import java.util.concurrent.CopyOnWriteArrayList;
 
class GFG
{
    public static void main (String[] args)
    {
        // creating a thread-safe Arraylist.
        CopyOnWriteArrayList<String> threadSafeList
            = new CopyOnWriteArrayList<String>();
 
        // Adding elements to synchronized ArrayList
        threadSafeList.add("geek");
        threadSafeList.add("code");
        threadSafeList.add("practice");
 
        System.out.println("Elements of synchronized ArrayList :");
 
        // Iterating on the synchronized ArrayList using iterator.
        Iterator<String> it = threadSafeList.iterator();
 
        while (it.hasNext())
            System.out.println(it.next());
    }
}

Output

Elements of synchronized ArrayList :
geek
code
practice

What happens if we try to modify CopyOnWriteArrayList through the iterator’s method? 

It throws UnsupportedOperationException if you try to modify CopyOnWriteArrayList through iterator’s own method(e.g. add(), set(), remove()). 

Java




// Java program to illustrate the thread-safe ArrayList
 
import java.io.*;
import java.util.Iterator;
import java.util.concurrent.CopyOnWriteArrayList;
 
class GFG
{
    public static void main (String[] args)
    {
        // creating a thread-safe Arraylist.
        CopyOnWriteArrayList<String> threadSafeList =
            new CopyOnWriteArrayList<String>();
 
        // Adding elements to synchronized ArrayList
        threadSafeList.add("geek");
        threadSafeList.add("code");
        threadSafeList.add("practice");
 
        System.out.println("Elements of synchronized ArrayList :");
 
        // Iterating on the synchronized ArrayList using iterator.
        Iterator<String> it = threadSafeList.iterator();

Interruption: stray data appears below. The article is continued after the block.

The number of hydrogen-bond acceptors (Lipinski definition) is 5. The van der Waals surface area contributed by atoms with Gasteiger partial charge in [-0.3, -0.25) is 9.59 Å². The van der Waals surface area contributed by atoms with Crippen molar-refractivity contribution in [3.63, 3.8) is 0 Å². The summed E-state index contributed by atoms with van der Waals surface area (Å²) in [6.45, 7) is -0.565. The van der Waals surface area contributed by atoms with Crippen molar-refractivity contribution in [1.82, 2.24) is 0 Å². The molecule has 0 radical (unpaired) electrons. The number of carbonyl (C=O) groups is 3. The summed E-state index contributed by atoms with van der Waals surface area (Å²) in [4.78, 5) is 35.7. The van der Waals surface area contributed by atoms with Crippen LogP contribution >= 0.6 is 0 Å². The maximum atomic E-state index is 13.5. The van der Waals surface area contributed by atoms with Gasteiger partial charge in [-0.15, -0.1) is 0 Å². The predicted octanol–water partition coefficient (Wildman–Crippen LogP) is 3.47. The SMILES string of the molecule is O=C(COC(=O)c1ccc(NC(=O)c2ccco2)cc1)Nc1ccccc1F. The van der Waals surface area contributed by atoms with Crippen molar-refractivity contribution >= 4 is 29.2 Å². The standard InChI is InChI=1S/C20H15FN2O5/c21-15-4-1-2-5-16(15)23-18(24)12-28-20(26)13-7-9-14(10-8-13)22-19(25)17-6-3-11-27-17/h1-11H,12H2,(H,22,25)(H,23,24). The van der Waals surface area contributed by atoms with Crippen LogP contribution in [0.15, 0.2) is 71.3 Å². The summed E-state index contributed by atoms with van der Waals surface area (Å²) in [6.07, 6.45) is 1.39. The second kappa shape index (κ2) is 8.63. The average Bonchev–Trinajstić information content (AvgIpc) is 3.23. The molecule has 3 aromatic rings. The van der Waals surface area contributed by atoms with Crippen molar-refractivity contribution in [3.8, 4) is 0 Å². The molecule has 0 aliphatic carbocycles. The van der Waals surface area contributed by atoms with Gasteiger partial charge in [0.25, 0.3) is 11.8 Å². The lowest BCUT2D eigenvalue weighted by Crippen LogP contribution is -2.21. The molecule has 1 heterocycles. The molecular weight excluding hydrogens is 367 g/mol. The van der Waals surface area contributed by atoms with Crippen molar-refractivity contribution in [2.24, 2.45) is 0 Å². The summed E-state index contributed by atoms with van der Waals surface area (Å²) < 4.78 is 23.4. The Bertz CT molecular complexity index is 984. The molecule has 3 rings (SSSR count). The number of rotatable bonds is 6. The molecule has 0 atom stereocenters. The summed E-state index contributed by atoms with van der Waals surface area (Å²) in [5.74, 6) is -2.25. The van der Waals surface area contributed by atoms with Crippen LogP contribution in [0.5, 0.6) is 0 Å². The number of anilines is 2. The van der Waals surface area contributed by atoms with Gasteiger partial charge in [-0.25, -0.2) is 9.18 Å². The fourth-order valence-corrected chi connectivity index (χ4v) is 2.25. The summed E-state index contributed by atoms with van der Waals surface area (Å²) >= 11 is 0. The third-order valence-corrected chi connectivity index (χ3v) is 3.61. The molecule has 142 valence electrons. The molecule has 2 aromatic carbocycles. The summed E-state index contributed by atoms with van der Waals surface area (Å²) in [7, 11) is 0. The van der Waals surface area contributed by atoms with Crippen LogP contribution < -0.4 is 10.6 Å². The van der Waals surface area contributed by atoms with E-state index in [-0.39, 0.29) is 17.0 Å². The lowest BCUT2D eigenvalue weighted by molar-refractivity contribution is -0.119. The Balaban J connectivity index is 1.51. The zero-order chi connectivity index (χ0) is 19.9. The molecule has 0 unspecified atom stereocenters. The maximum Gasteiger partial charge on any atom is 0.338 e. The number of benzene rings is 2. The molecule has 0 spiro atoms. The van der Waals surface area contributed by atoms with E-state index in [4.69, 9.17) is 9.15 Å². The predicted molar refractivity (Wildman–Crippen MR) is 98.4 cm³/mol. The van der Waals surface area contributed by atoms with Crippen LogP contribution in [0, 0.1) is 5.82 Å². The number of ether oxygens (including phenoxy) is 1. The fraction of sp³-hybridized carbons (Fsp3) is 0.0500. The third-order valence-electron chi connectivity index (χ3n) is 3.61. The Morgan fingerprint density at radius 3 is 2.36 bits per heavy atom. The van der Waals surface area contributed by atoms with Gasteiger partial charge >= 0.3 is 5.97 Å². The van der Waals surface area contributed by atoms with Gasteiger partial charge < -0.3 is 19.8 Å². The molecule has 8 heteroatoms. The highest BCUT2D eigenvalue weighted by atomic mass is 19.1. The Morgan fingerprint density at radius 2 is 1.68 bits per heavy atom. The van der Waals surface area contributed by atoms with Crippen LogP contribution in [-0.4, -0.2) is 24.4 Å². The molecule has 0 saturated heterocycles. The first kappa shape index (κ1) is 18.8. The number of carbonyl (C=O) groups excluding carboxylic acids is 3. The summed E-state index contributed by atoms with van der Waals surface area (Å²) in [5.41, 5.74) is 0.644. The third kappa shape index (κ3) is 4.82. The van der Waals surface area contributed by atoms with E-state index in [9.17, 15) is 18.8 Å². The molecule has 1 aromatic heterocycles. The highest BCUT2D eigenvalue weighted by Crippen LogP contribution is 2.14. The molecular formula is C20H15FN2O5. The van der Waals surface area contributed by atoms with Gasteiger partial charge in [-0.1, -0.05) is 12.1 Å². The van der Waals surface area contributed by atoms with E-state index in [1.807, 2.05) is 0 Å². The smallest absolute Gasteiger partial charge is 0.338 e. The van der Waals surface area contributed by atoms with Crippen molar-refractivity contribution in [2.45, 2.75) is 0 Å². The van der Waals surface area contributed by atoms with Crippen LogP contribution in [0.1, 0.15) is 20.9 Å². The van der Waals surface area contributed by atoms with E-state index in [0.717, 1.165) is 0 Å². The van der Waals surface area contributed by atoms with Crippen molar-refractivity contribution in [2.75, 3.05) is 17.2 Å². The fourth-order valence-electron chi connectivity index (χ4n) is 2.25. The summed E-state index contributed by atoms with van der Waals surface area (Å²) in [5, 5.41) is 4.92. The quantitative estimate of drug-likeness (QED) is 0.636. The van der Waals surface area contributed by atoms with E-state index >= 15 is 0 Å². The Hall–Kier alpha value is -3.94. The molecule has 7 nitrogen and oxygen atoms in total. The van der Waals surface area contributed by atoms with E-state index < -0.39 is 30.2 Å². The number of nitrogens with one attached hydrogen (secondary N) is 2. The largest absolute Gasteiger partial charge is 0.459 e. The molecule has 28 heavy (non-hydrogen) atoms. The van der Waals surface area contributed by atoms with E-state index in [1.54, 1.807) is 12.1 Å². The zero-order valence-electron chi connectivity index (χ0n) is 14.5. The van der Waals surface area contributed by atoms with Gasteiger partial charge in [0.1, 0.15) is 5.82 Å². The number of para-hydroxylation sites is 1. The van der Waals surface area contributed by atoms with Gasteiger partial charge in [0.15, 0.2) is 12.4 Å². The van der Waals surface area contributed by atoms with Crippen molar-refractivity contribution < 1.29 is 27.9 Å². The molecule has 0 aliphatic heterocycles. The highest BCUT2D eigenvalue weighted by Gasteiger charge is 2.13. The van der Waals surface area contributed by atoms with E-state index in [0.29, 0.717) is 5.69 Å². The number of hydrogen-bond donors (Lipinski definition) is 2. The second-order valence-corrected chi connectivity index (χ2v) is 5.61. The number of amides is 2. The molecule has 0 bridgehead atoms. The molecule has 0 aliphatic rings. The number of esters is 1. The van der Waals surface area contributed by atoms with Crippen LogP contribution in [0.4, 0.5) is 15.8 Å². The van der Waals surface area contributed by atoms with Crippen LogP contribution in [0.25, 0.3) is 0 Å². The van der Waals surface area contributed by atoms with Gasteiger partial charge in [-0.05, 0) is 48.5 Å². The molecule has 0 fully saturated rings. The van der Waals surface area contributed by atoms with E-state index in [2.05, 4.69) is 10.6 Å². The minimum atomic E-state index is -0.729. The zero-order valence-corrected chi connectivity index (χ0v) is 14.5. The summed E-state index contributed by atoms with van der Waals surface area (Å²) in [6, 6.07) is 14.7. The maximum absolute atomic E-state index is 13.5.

while (it.hasNext())
        {
            String str = it.next();
            it.remove();
        }
    }
}

Runtime Error: 

Exception in thread "main" java.lang.UnsupportedOperationException
    at java.util.concurrent.CopyOnWriteArrayList$COWIterator.remove
        (CopyOnWriteArrayList.java:1176)
    at GFG.main(File.java:28)

Other constructors of CopyOnWriteArrayList 

1. CopyOnWriteArrayList(Collection<? extends E> c): Creates a list containing the elements of the specified collection, in the order, they are returned by the collection’s iterator. 

2. CopyOnWriteArrayList(E[] toCopyIn): Creates a list holding a copy of the given array.

Why use ArrayList when the vector is synchronized?

  1. Performance: Vector is synchronized and thread-safe, and because of this, it is slightly slower than ArrayList.
  2. Functionality: Vector synchronizes at the level of each individual operation. Generally, a programmer likes to synchronize a whole sequence of operations. Synchronizing individual operations is both less safe and slower.
  3. Vectors obsolete: Vectors are considered obsolete and unofficially deprecated in java. Also, the vector synchronizes on each individual operation which is almost never done. Mostly java programmers prefer using ArrayList since they will probably synchronize the arrayList explicitly anyway if they need to synchronize.

Must Read: Vector vs ArrayList in Java